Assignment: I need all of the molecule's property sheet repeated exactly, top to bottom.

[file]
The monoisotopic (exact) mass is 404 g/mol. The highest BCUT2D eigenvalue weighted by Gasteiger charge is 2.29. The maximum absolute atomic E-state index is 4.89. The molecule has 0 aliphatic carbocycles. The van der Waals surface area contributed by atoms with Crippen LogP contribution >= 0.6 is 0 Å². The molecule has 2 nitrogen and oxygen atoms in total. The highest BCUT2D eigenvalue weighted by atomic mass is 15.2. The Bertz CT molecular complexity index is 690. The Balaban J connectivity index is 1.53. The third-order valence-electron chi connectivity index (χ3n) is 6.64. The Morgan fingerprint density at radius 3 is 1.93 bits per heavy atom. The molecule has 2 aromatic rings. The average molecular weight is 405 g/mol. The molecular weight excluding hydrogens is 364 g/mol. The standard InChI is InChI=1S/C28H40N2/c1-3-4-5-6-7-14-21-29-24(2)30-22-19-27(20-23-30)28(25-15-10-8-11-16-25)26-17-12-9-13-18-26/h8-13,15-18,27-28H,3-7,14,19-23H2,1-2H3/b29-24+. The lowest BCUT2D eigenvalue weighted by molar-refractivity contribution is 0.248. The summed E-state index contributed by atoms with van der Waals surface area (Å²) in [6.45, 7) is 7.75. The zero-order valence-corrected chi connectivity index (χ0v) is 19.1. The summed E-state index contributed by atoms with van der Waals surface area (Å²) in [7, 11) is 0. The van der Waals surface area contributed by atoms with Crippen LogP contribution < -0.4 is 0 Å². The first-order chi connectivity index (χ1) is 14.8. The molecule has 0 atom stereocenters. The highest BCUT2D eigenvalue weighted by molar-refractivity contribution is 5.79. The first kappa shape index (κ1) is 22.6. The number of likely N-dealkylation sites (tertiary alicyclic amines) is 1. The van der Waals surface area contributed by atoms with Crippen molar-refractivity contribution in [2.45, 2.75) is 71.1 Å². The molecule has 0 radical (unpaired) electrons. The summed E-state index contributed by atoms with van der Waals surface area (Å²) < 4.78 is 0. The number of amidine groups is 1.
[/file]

The monoisotopic (exact) mass is 404 g/mol. The highest BCUT2D eigenvalue weighted by Gasteiger charge is 2.29. The maximum absolute atomic E-state index is 4.89. The molecule has 0 aliphatic carbocycles. The van der Waals surface area contributed by atoms with Crippen LogP contribution >= 0.6 is 0 Å². The molecule has 2 nitrogen and oxygen atoms in total. The highest BCUT2D eigenvalue weighted by atomic mass is 15.2. The Bertz CT molecular complexity index is 690. The Balaban J connectivity index is 1.53. The third-order valence-electron chi connectivity index (χ3n) is 6.64. The Morgan fingerprint density at radius 3 is 1.93 bits per heavy atom. The molecule has 2 aromatic rings. The average molecular weight is 405 g/mol. The molecular weight excluding hydrogens is 364 g/mol. The standard InChI is InChI=1S/C28H40N2/c1-3-4-5-6-7-14-21-29-24(2)30-22-19-27(20-23-30)28(25-15-10-8-11-16-25)26-17-12-9-13-18-26/h8-13,15-18,27-28H,3-7,14,19-23H2,1-2H3/b29-24+. The lowest BCUT2D eigenvalue weighted by molar-refractivity contribution is 0.248. The summed E-state index contributed by atoms with van der Waals surface area (Å²) in [6.45, 7) is 7.75. The zero-order valence-corrected chi connectivity index (χ0v) is 19.1. The summed E-state index contributed by atoms with van der Waals surface area (Å²) in [7, 11) is 0. The van der Waals surface area contributed by atoms with Crippen LogP contribution < -0.4 is 0 Å². The first-order chi connectivity index (χ1) is 14.8. The molecule has 0 atom stereocenters. The highest BCUT2D eigenvalue weighted by molar-refractivity contribution is 5.79. The first kappa shape index (κ1) is 22.6. The number of likely N-dealkylation sites (tertiary alicyclic amines) is 1. The van der Waals surface area contributed by atoms with Crippen molar-refractivity contribution in [2.45, 2.75) is 71.1 Å². The molecule has 0 radical (unpaired) electrons. The summed E-state index contributed by atoms with van der Waals surface area (Å²) < 4.78 is 0. The number of amidine groups is 1.